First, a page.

Aï Keita-Yara
             Burkina Faso
 


Originally published in Sisters of the Screen: Women of Africa on Film Video and Television. Africa World Press, Trenton, NJ,  2000.


Interview held at FESPACO 1997, Ouagadougou, Burkina Faso, February 1997. Translated from French.



The place African actors hold in African cinema is increasingly visible in the context of film criticism and African film history.  There is a genuine interest to know their feelings about the characters they interpret, and their impressions of cinema in general.  What do you feel is your role as an African actor in African cinema?


In African cinema, I would say the role of all actors is to be a vehicle in which to convey a message on the screen to our society.  It is in this context that I, as an African woman actor, contribute in bringing a message to our people.  I want to make my contribution to the development of African cinema.


What has been your general impression of the image of African women in African cinema or in visual representation in general?


It has been very positive.  Of course, it was very difficult at the beginning because at that time our societies did not understand.  However, at the present there is beginning to be an acceptance.  In the past, to see a woman in the cinema was a problem in Africa.  Now it is changing, people have understood that it is art and they accept us.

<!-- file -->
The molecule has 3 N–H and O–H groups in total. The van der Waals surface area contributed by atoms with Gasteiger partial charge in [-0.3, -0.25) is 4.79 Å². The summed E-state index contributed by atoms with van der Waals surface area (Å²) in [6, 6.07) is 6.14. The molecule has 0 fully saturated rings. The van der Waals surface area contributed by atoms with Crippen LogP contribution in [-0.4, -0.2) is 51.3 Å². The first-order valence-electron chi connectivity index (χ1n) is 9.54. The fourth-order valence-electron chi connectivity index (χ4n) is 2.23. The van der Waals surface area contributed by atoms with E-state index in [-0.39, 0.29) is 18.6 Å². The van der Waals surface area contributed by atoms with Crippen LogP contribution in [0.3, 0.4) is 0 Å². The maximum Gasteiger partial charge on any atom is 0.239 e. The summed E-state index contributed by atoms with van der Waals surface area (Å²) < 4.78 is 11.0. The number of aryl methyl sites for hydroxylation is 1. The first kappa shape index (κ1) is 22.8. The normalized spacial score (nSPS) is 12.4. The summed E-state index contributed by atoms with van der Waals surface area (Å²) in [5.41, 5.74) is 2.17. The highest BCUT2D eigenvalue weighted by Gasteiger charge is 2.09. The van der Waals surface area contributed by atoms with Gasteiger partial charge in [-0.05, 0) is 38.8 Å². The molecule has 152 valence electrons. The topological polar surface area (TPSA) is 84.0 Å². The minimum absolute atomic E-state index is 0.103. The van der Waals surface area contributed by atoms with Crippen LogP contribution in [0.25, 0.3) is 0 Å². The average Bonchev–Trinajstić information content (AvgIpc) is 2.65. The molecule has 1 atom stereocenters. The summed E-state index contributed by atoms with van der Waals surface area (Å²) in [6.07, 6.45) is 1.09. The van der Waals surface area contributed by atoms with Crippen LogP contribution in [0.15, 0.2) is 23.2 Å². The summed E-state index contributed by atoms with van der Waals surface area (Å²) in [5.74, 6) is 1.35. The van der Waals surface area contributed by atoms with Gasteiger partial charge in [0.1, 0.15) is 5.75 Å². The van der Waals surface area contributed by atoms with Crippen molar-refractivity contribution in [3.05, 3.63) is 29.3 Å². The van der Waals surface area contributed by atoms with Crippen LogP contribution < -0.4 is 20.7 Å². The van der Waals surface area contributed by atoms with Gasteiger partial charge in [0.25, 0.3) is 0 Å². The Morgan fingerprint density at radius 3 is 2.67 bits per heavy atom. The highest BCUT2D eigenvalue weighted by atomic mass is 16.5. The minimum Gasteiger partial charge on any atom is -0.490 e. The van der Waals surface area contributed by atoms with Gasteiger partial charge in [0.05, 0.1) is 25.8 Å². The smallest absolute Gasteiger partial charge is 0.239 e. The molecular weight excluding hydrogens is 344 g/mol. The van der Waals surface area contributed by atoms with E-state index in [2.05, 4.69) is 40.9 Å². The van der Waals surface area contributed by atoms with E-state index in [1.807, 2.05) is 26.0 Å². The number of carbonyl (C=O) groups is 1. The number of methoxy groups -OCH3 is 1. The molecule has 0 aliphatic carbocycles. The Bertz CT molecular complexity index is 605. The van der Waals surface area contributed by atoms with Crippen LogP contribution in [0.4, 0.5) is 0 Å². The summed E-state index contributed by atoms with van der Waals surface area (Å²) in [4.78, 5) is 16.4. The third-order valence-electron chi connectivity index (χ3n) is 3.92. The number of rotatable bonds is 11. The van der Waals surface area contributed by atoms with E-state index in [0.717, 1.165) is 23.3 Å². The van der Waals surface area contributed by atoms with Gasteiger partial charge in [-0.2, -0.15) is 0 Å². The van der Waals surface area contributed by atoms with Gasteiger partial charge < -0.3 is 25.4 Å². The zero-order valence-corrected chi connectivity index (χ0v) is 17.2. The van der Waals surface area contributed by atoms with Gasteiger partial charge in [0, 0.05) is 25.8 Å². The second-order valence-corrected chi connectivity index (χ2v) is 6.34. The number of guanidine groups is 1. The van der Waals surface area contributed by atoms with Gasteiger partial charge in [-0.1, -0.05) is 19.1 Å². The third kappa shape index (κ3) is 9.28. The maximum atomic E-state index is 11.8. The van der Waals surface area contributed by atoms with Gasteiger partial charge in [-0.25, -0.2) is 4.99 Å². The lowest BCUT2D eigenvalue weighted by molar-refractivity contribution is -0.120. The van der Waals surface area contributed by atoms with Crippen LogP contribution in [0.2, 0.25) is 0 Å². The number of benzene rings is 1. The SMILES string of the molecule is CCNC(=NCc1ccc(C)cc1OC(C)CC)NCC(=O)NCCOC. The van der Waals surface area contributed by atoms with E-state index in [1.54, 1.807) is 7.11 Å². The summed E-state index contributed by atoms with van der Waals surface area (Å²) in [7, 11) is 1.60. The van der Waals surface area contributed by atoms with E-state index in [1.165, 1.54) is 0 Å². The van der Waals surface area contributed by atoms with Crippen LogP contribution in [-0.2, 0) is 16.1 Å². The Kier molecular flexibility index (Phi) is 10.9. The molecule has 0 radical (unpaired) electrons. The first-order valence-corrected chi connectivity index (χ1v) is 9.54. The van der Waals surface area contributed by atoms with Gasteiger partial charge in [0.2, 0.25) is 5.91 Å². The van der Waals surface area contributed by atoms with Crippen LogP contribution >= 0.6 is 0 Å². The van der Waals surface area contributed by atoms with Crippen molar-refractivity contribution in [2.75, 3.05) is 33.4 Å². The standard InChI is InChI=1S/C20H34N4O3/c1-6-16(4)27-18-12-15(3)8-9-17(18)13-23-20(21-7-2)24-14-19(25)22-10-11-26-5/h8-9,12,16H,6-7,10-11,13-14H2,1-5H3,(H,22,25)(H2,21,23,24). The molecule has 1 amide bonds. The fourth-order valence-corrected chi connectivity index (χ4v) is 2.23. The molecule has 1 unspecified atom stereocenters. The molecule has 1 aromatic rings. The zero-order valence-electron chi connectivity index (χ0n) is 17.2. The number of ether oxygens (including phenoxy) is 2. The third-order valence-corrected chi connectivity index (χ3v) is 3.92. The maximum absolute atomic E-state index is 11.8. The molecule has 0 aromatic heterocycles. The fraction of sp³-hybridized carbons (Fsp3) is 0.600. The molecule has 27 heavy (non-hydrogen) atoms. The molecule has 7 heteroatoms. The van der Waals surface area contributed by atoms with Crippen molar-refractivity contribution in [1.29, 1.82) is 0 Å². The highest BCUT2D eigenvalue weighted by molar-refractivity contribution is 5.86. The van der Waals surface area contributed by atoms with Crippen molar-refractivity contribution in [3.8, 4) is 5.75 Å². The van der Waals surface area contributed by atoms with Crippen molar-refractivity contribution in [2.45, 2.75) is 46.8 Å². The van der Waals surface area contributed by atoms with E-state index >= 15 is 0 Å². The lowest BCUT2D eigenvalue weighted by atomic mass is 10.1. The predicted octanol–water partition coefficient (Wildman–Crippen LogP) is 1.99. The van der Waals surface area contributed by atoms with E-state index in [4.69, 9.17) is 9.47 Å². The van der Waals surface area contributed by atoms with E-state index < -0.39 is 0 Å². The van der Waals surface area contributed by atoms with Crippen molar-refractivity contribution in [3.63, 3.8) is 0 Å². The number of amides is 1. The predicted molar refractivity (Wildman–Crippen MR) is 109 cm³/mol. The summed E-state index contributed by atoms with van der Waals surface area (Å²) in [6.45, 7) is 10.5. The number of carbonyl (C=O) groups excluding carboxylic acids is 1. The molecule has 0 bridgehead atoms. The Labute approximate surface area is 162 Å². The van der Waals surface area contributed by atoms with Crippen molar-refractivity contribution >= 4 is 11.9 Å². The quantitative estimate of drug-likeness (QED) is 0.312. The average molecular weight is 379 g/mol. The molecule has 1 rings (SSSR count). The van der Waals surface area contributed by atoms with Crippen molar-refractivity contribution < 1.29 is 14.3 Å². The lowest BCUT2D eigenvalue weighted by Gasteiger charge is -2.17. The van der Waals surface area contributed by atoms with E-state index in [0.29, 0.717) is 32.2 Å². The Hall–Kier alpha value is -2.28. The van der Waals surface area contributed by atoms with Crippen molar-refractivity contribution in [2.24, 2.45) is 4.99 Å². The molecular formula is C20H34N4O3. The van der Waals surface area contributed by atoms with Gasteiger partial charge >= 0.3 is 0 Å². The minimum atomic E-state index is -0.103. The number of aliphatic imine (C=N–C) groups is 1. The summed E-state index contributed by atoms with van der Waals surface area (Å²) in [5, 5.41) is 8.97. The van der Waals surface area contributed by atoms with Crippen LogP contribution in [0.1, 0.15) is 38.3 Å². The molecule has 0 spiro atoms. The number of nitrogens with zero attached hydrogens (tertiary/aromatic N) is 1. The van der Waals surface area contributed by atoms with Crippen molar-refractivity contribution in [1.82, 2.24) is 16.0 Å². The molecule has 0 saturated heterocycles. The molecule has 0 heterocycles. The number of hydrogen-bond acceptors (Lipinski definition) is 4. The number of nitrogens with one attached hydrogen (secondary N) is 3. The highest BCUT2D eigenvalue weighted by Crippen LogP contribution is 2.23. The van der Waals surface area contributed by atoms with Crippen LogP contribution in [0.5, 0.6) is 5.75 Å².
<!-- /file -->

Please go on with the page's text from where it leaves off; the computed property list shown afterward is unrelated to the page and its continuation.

In Med Hondo's film, Sarraounia, you played the role of the great queen Sarraounia.  The film was awarded the grand prize, the Etalon de Yennenga at FESPACO in 1987.  Perhaps it is not a coincidence that Princess Yennenga, after whom the prize is named, was also a formidable woman.  One may compare Sarraounia to the strength and courage of Yennenga.  Could you talk about your experience as Sarraounia, and how you felt in this character?


You know, the history of this woman fascinated me. I don't know if you have heard about the Central African Mission led by the Colonne Voulet-Chanoine. These men did a lot of damage to Africans.  Sarraounia, voluntarily celibate, decidedly celibate, had as her sole ambition to fight and liberate her people.  She refused to bow to the Colonne Voulet-Chanoine when they arrived in Niger.  She was a very brave woman.  I admired the history of Sarraounia and I also loved playing the role in the film.  I felt that I actually lived her character.

At the beginning, Med Hondo had chosen me for a minor part, the character of Amina in the film.  However, after the selection at the first casting, I was his choice for the role of Sarraounia.  I think this was because Med saw me in my family setting where he witnessed a brawl.  I was fighting with a young man.  I think this scene stayed with him.  When he returned later, in the context of his film, he asked my nephew Djim Mamadou Kola, who is a Burkinabé filmmaker, "By the way, your aunt, the tall, dark-skinned one, I saw her fighting here one day, what has become of her?"  "Ah" he stated, "she is around, she is married now."  Med Hondo declared "Anyway, I want her to play in my film."  My nephew replied "Well, okay, let's go see her husband."  They went to see my husband and he had no objections.  And that is how I passed the test.  Although he had chosen me for the minor role, after having done a preliminary filming, he stated "No, she is the one to play Sarraounia."  And I think that I was able to capture the personage that he had intended.


Read the entire interview